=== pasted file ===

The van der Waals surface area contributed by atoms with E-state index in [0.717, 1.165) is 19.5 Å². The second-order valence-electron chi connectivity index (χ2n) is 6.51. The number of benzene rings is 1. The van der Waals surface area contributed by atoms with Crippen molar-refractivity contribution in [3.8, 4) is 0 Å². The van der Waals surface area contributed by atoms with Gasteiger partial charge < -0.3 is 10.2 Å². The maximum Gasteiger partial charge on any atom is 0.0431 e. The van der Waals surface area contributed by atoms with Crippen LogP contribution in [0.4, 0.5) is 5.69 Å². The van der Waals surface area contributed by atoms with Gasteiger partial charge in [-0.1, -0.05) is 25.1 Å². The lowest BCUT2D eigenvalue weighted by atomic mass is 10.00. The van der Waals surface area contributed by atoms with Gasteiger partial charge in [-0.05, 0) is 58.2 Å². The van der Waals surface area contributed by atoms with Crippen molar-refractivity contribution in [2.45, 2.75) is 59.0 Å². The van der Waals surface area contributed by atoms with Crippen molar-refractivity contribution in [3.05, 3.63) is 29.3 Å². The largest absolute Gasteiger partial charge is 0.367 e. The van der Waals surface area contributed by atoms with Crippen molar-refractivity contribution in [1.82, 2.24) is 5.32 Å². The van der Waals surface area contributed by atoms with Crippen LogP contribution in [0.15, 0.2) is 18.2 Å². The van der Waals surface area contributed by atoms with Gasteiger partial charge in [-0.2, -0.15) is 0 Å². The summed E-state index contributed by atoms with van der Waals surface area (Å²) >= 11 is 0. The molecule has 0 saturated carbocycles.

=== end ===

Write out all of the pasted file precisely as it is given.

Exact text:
The van der Waals surface area contributed by atoms with E-state index in [0.717, 1.165) is 19.5 Å². The second-order valence-electron chi connectivity index (χ2n) is 6.51. The number of benzene rings is 1. The van der Waals surface area contributed by atoms with Crippen molar-refractivity contribution in [3.8, 4) is 0 Å². The van der Waals surface area contributed by atoms with Gasteiger partial charge < -0.3 is 10.2 Å². The maximum Gasteiger partial charge on any atom is 0.0431 e. The van der Waals surface area contributed by atoms with Crippen LogP contribution in [0.4, 0.5) is 5.69 Å². The van der Waals surface area contributed by atoms with Gasteiger partial charge in [-0.1, -0.05) is 25.1 Å². The lowest BCUT2D eigenvalue weighted by atomic mass is 10.00. The van der Waals surface area contributed by atoms with Gasteiger partial charge in [-0.05, 0) is 58.2 Å². The van der Waals surface area contributed by atoms with Crippen molar-refractivity contribution in [2.45, 2.75) is 59.0 Å². The van der Waals surface area contributed by atoms with Crippen molar-refractivity contribution in [3.05, 3.63) is 29.3 Å². The largest absolute Gasteiger partial charge is 0.367 e. The van der Waals surface area contributed by atoms with Crippen molar-refractivity contribution in [1.82, 2.24) is 5.32 Å². The van der Waals surface area contributed by atoms with Crippen LogP contribution in [0.15, 0.2) is 18.2 Å². The van der Waals surface area contributed by atoms with Gasteiger partial charge in [-0.2, -0.15) is 0 Å². The summed E-state index contributed by atoms with van der Waals surface area (Å²) >= 11 is 0. The molecule has 0 saturated carbocycles.